Then at the 1981 Gordon Conference he was again at the front when Joe Meites (1913-2005), another well-known endocrinologist of the time, rose to ask a question: Let me play devil’s advocate for a moment…. Before he could continue, Howard interrupted with: Don’t be fooled by that. It isn’t an advocate, it’s the Devil himself!
|Biology of Milk Gordon Conference, Colby-Sawyer College, New London, New Hampshire, 9-13 June 1975|
|1975: John Kinsella (1938-1993), Dorothy Pitelka (1920-1994), Howard Bern (1920-2012), Jim Linzell (1921-1975), M.P., R Lee Baldwin (1935-2007)|
|Mammary Gland Biology Gordon Conference, Colby-Sawyer College, 8-12 June 1981|
Howard taught me a lot about the politics of US science in a very short space of time. In public, comments and questions were polite to the point Brits were often asking for the sick bucket. However, Howard had been elected to the National Academy of Sciences in 1973 and in 1975 asked Jim Linzell, Dorothy Pitelka and I to join him in choosing a delegation to represent the USA on a visit to Japan (Howard was well know in Japan and had an onsen in his Berkeley back yard). Then the knives came out on who could be 'let out' in the wider world. We soon learnt that the public and private faces of American science were very different.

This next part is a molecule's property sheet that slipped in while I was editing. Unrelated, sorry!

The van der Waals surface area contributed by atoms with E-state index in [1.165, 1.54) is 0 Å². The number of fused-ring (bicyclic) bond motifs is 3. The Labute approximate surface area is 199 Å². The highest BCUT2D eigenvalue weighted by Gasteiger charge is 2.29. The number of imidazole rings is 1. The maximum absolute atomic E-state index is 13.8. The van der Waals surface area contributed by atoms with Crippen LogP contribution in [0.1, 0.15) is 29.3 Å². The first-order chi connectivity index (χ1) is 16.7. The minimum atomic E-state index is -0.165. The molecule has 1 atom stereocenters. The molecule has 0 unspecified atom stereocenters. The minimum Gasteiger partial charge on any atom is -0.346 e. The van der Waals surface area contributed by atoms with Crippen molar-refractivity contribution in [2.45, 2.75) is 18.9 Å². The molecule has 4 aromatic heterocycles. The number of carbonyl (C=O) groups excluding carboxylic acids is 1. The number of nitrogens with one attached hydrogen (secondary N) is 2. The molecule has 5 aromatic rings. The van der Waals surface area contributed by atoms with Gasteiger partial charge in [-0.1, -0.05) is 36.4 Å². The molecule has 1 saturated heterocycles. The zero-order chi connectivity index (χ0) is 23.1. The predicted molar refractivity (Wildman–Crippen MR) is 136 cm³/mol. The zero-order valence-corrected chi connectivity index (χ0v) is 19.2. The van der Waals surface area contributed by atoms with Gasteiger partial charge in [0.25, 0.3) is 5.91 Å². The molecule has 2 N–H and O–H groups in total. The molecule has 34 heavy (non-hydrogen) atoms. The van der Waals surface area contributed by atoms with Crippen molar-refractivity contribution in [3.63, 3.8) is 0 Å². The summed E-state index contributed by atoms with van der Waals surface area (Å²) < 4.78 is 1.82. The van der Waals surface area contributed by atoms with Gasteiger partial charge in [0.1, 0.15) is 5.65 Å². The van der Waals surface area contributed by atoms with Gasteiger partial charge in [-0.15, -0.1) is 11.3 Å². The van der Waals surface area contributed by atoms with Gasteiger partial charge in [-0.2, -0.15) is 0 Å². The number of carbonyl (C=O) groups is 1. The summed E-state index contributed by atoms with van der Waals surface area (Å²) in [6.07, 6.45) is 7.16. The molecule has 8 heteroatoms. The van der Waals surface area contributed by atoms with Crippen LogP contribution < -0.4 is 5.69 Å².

The last time I spoke to Howard was, I think, in 1986 at the Physiological Congress in Vancouver. He was giving an invited talk early in the morning on the UBC campus and I got to the lecture theatre early, so early that I was the first to arrive. Howard was already in the front arranging his script and slides. ‘Morning Howard I shouted across the theatre. Are you looking forward to giving this lecture at this hour in the morning? The shouted reply was instant: No, !‘m shitting green, shitting green, as the second and visibly shocked member of the audience entered.
|Colby-Sawyer College. The meeting room, coffee and the essential frig were through the large doors at the bottom of the hill|
|Colby-Sawyer College - the original home of the mammary biology Gordon Conferences|